NPN transistor

Discussion in 'Homework Help' started by Nathan Hale, Apr 30, 2014.

1. Nathan Hale Thread Starter Active Member

Oct 28, 2011
129
2
Hello guys! hope all is well. I have a question regarding a basic NPN transistor. ( just started studying about transistors).
In the pic below the lamp is supposed to glow when the switch is closed because the base current flows and allows current to flow from the emitter to the collector.

My question is why would the electrons wait and bother themselves to go through the collector? i would think they would go through the base and take the "easy" quick way back to the positive terminal through the base itself with the slightest base current! ( i know it doesnt happen that way ) . I would like to know why arent they taking the easy way out ( we all know current takes the path of least resistance )

thank u

2. WBahn Moderator

Mar 31, 2012
19,306
5,236
The OP is using carrier current (i.e., electron current) and not charge current (i.e., conventional current). While unfortunate, that's the way it is.

The notion that "current takes the path of least resistance" is one of the more heavily abused sayings in electronics. If you have a 12V car battery and you connect a light that has a resistance of 12Ω across it and also connect a light that has a resistance of 6Ω across it, does ALL of the current go through the 6Ω light since it is the "path of least resistance"? Of course not. Both lights work just fine. There is more current going through the lower resistance path, but there is still current going through the higher resistance path as well. In fact, in this case, the current in one path is unaffected by whether the other path is even available (e.g., disconnect one light and the other will still have the same current flowing in it).

As for the transistor, it might help for you to think of it along these lines. Imagine I build a water valve that is, itself, operated by water. So I have three ports. The supply port (think of the emitter of an NPN) is connected to the water supply (the faucet, let's say). Then there is a small port (think of the base) that has a needle valve on it that you can turn to adjust how much water flows out of it. Even if the needle valve is full open, though, the port is so small that very little water will flow out of it. But, inside the unit is a bigger valve that lets water flow from the supply port to the output port (think of the collector) but this valve is controlled by the water flowing out the small port control. The more water that is flowing out the small port, the wider open the bigger valve gets. Conceptually, this description is actually pretty close to how many hydraulic servovalves work.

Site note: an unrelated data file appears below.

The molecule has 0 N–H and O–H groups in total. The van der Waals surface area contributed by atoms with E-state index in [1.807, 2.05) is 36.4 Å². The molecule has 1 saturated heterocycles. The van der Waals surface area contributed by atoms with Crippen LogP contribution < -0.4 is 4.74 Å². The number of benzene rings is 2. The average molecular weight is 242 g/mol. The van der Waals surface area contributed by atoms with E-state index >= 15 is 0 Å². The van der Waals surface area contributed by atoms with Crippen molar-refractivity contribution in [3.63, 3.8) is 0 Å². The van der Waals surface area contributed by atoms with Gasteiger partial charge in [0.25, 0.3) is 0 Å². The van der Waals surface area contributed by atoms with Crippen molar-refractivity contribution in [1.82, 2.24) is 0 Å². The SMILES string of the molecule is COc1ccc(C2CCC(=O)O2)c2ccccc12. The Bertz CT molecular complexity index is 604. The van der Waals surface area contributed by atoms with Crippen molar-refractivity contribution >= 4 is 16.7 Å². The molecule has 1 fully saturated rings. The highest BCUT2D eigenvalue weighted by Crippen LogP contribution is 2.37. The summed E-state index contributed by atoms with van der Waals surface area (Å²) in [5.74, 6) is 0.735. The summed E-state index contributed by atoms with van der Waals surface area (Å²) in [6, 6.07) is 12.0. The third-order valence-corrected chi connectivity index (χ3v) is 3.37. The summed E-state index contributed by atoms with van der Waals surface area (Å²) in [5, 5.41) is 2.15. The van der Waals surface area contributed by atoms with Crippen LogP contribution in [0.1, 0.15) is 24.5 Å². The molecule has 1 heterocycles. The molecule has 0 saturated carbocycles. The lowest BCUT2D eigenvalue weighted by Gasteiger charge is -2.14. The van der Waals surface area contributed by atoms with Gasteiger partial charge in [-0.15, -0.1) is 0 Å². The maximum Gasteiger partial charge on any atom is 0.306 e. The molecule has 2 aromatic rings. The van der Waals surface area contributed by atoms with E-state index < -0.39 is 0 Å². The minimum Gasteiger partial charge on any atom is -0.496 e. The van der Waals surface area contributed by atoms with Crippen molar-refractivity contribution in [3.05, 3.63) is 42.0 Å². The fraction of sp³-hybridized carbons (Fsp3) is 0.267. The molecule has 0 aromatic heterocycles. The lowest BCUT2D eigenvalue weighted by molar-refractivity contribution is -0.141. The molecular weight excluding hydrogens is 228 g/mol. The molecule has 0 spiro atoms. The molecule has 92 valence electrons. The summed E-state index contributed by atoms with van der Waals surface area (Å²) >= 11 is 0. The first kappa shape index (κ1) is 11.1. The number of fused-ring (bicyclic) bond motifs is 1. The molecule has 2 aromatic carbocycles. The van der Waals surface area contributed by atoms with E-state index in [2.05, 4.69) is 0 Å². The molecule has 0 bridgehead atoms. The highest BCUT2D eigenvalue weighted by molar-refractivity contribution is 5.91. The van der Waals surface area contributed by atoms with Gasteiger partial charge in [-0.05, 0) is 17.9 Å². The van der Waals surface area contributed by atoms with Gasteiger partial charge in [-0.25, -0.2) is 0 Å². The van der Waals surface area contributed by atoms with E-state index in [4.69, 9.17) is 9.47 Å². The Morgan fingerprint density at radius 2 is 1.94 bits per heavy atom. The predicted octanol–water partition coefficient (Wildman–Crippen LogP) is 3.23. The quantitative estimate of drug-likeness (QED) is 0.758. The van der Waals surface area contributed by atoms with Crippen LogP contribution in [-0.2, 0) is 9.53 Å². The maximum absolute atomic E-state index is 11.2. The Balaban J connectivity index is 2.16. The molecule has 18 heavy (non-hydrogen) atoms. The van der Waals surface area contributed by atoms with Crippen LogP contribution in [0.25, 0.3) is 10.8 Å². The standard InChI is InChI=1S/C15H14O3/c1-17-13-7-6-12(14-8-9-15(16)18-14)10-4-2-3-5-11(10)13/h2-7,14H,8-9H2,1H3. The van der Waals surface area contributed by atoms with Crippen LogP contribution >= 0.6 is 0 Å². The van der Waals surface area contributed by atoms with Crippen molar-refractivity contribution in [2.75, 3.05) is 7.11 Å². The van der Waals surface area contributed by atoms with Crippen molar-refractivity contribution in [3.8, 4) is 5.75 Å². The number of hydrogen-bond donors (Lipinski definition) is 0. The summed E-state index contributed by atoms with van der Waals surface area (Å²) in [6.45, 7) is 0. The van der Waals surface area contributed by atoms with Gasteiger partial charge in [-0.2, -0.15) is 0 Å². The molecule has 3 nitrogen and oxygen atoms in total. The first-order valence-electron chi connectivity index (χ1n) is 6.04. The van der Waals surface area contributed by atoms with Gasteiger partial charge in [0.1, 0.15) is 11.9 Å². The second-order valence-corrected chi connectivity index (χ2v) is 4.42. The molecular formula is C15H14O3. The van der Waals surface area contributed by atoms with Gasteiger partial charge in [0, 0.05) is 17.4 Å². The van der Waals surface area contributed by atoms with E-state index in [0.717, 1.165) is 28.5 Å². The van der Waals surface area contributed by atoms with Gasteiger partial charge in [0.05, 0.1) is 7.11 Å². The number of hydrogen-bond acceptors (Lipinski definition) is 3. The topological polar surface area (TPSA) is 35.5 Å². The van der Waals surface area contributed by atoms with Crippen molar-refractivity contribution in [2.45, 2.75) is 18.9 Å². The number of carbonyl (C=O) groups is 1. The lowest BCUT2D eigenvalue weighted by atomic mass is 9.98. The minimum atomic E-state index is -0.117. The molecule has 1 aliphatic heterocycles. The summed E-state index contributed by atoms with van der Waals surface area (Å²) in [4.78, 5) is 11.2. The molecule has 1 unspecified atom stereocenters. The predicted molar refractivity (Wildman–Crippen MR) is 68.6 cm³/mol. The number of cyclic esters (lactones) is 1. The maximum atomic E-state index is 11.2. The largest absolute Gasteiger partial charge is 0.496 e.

3. MrChips Moderator

Oct 2, 2009
13,624
3,852
The OP is using electron flow.

Future posters, please stay on topic.

4. WBahn Moderator

Mar 31, 2012
19,306
5,236
And here I thought I had. Silly me.

5. Merlin3189 New Member

Oct 20, 2013
7
0
Wow! People do make a mountain out of a mole hill!
WBahn is right, but for me misses the essential point.

Nathan asks, "... why would the electrons wait and bother themselves to go through the collector? i would think they would go through the base and take the "easy" quick way back to the positive terminal through the base ..."

Well, if you look at the circuit, the base has a 10k resistor and the collector has a 1k resistor. So which is the easier path? The collector of course.
Therefore, as WBahn indicates, roughly 10x as much current goes via the collector as the base.

You should take account of the resistance of the other elements and the fact that the collector current has to go through the LED, which drops a couple of Volts. So the collector current will be only about 8 times as much as the base current.

As far as the transistor is concerned, you can almost ignore it!
Both the base/emitter and collector/emitter junctions are forward biased diodes and just causes a Voltage drop of .6 to .7 V (maybe less for the collector.)

Once you've taken account of these more or less fixed Voltage drops, the remaining Voltages are simply applied to the two resistors - and as you know (&WB reminds you) when two resistors are in parallel, some current goes through each, in inverse proportion to their resistances.